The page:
The Performance Management Framework 

When Sir Terry Leahy joined Tesco as their chief  executive he made it clear that in order to deliver on  its strategy of growth the organisation needed a  clear direction, a map and a compass. The  management team decided to create a performance  management framework that would provide the map  and outline the key strategic objectives of the  company. Together with this it created key  performance indicators to act as the compass  enabling the organisation to check whether it was  on track or not. The main purpose of the  performance management approach was to help  steer the organisation to success. Tesco decided to  appropriately name its performance framework the  Corporate Steering Wheel.

The Corporate Steering Wheel 

Today, the Corporate Steering Wheel provides  strategic focus by communicating what matters the  most in a simple and easy to understand  framework. It includes 20 corporate objectives  across five perspectives. The perspectives are  arranged in a circle around the central philosophy of  'Every Little Helps' and the two values of 'No one tries harder for customers' and 'Treat people how I  like to be treated'. Figure 1 shows the 2009  Corporate Steering Wheel with the following  Objectives:  Financial Perspective:  • Grow Sales  • Maximise Profit  • Manage our Investment  Customer Perspective:  • Earn lifetime loyalty  • The aisles are clear  • I can get what I want  • The prices are good  • I don't queue  • The staff are great  Community Perspective:  • Be responsible, fair and honest  • Be a good neighbour  Operations Perspective:  • We try to get it right first time  • We deliver consistently every day  • We make our jobs easier to do  • We know how vital our jobs are  • We always save time and money  People Perspective:  • An opportunity to get on  • An interesting job  • A manager who helps me  • To be treated with respect    Tesco's CEO says that 'Having objectives across  these five perspectives allows Tesco to be balanced  in its approach to performance.' 'Today, the  Steering Wheel creates a shared language, a  shared way of thinking and a common blue print for  action' he continues.  Tesco maintains that "Throughout all our  businesses across the world we measure our  performance through the Steering Wheel, whether  we work in distribution, head office or in stores. This  helps maintain focus and balance in what counts to  run each of our businesses successfully, be it wage  costs or whether customers can get everything they  want."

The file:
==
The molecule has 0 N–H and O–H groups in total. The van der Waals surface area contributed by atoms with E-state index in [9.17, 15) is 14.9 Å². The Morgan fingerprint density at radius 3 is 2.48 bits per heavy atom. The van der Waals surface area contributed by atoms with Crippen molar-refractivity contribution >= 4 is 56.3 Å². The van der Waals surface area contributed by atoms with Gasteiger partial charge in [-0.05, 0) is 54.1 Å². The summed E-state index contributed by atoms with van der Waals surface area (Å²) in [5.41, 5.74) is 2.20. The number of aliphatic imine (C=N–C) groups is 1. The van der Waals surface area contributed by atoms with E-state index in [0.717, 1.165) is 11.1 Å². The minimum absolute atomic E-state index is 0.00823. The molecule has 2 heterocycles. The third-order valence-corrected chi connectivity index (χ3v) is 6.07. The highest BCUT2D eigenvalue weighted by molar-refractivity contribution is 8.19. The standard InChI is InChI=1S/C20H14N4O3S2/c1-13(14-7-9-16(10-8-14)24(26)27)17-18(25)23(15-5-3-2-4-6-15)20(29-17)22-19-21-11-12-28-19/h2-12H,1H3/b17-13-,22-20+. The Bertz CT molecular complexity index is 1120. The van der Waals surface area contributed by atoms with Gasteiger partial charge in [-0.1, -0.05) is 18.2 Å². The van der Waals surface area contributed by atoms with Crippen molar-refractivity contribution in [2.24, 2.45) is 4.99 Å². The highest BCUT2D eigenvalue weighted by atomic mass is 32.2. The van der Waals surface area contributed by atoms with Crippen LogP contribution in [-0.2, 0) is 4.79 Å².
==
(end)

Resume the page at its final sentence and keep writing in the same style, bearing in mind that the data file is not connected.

Cascading and Communicating the Strategy 

Because the Steering Wheel captures the key  strategic objectives of the company in one easy to  understand picture, it is a powerful way of  communicating strategy to all staff.